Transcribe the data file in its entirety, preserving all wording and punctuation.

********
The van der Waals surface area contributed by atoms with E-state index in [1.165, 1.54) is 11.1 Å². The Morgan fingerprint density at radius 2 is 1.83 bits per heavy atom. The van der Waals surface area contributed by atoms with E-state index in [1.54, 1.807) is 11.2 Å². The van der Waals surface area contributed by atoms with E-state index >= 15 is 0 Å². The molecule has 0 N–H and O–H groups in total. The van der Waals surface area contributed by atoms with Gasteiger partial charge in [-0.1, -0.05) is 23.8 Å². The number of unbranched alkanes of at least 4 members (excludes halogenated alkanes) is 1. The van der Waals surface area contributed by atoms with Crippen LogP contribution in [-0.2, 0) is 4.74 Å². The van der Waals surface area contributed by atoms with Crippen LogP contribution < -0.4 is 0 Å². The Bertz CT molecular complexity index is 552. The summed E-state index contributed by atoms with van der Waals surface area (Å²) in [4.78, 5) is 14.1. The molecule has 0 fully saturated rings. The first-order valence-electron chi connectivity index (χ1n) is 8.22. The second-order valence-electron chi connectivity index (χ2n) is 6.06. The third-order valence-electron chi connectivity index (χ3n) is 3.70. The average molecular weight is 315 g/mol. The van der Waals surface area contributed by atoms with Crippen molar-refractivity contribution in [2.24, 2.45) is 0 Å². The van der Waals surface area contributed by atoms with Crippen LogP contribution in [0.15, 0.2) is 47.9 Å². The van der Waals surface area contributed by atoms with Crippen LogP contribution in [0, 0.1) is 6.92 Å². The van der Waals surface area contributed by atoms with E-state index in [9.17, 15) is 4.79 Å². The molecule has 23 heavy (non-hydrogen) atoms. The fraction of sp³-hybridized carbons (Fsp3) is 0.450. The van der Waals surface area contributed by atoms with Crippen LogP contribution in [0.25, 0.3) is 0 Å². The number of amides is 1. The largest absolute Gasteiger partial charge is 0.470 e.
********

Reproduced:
The van der Waals surface area contributed by atoms with E-state index in [1.165, 1.54) is 11.1 Å². The Morgan fingerprint density at radius 2 is 1.83 bits per heavy atom. The van der Waals surface area contributed by atoms with E-state index in [1.54, 1.807) is 11.2 Å². The van der Waals surface area contributed by atoms with E-state index >= 15 is 0 Å². The molecule has 0 N–H and O–H groups in total. The van der Waals surface area contributed by atoms with Gasteiger partial charge in [-0.1, -0.05) is 23.8 Å². The number of unbranched alkanes of at least 4 members (excludes halogenated alkanes) is 1. The van der Waals surface area contributed by atoms with Crippen LogP contribution in [-0.2, 0) is 4.74 Å². The van der Waals surface area contributed by atoms with Crippen LogP contribution < -0.4 is 0 Å². The Bertz CT molecular complexity index is 552. The summed E-state index contributed by atoms with van der Waals surface area (Å²) in [4.78, 5) is 14.1. The molecule has 0 fully saturated rings. The first-order valence-electron chi connectivity index (χ1n) is 8.22. The second-order valence-electron chi connectivity index (χ2n) is 6.06. The third-order valence-electron chi connectivity index (χ3n) is 3.70. The average molecular weight is 315 g/mol. The van der Waals surface area contributed by atoms with Crippen molar-refractivity contribution in [2.24, 2.45) is 0 Å². The van der Waals surface area contributed by atoms with Crippen LogP contribution in [0.15, 0.2) is 47.9 Å². The van der Waals surface area contributed by atoms with Crippen LogP contribution in [0, 0.1) is 6.92 Å². The van der Waals surface area contributed by atoms with E-state index in [9.17, 15) is 4.79 Å². The molecule has 23 heavy (non-hydrogen) atoms. The fraction of sp³-hybridized carbons (Fsp3) is 0.450. The van der Waals surface area contributed by atoms with Crippen LogP contribution in [0.25, 0.3) is 0 Å². The number of amides is 1. The largest absolute Gasteiger partial charge is 0.470 e.